Flexible Workforce Models Continue to Offer Winning Options
Flexible Workforce Models Continue to Offer Winning Options for Employers Faced with Fluctuating Demand
U.S. Bureau of Labor Statistics Reports Slow Hiring in March, But Optimism is Still Strong, Cites Manpower Employment Outlook Survey Results
ManpowerGroup the world leader in innovative workforce solutions, advises employers to incorporate flexible workforce models when faced with slow growth and lingering volatility in global markets, as the U.S. Bureau of Labor Statistics today reported that the overall March jobless rate dropped slightly to 8.2 percent from 8.3 percent in February, and that the U.S. private sector added only 121,000 new jobs last month.
Jobs were added in manufacturing, food and beverage industries, and health care. Retail trade lost jobs from February.
"Last month's weaker than expected numbers are certainly linked to fuel prices and sluggishness in Europe, but do not reflect a steady demand trend," said Jeffrey A. Joerres, ManpowerGroup Chairman and CEO. "Last month's weaker than expected numbers are certainly linked to the agility and cautiousness that companies are exercising. The increased fuel prices and sluggishness in Europe may be adding just enough concern for employers to take a pause in their hiring activity.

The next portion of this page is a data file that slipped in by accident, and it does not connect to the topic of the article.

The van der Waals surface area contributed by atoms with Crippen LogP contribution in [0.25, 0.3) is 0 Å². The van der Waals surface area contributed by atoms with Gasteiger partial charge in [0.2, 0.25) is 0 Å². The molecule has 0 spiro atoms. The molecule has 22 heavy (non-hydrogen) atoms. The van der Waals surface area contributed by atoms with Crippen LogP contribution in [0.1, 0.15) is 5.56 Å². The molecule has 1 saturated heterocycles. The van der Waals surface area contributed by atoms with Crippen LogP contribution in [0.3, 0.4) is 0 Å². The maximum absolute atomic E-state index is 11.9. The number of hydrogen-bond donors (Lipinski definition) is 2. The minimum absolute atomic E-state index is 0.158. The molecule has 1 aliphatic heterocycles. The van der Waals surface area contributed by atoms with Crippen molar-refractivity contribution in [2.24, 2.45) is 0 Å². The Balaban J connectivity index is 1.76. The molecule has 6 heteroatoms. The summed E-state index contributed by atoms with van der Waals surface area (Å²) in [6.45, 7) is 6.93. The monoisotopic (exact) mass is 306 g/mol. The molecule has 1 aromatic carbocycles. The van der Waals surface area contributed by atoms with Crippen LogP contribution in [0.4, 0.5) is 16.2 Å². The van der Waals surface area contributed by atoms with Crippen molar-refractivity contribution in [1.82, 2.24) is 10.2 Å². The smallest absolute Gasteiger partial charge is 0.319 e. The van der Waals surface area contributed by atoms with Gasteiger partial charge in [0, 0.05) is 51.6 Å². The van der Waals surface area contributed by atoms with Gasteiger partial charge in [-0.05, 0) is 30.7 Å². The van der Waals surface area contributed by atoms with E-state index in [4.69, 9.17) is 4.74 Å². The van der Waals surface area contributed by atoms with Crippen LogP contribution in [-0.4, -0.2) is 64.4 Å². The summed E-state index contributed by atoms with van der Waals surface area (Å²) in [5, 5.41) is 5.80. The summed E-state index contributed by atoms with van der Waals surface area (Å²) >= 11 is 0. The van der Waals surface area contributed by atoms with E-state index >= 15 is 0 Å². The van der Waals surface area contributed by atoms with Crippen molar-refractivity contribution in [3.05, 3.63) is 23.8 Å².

"Just as a financial planner would advise clients to diversify their portfolios, we recommend employers meet fluctuating demand, by balancing their workforces with the right mix of talent — including permanent hires, temporary workers and part-time staff," Joerres added. "A flexible workforce enables companies to stay profitable as economic volatility persists in the U.S. and worldwide."
According the Manpower Employment Outlook Survey for Q2 2012, hiring optimism among U.S. employers has gained momentum as positive outlooks were reported broadly across all industries and geographies. U.S. employers have conveyed a positive Outlook for 10 straight quarters.
"We're seeing improvement in the labor market, but job creation is not occurring fast enough," said Jonas Prising, ManpowerGroup President of the Americas. "Add to this the talent mismatch we're seeing in the U.S. We just don't have enough of the right people, with the right skills for open positions. To tackle the mismatch head on, ManpowerGroup reinforces the need for educators and employers to collaborate so that talent is work-ready, not only graduate-ready."
ManpowerGroup's 2011 Talent Shortage Survey found that 52 percent of U.S. companies are struggling to fill key jobs, the highest percentage in the six-year history of the survey. ManpowerGroup advises companies to think long-term because the talent mismatch will inevitably worsen as demand for products and services increase.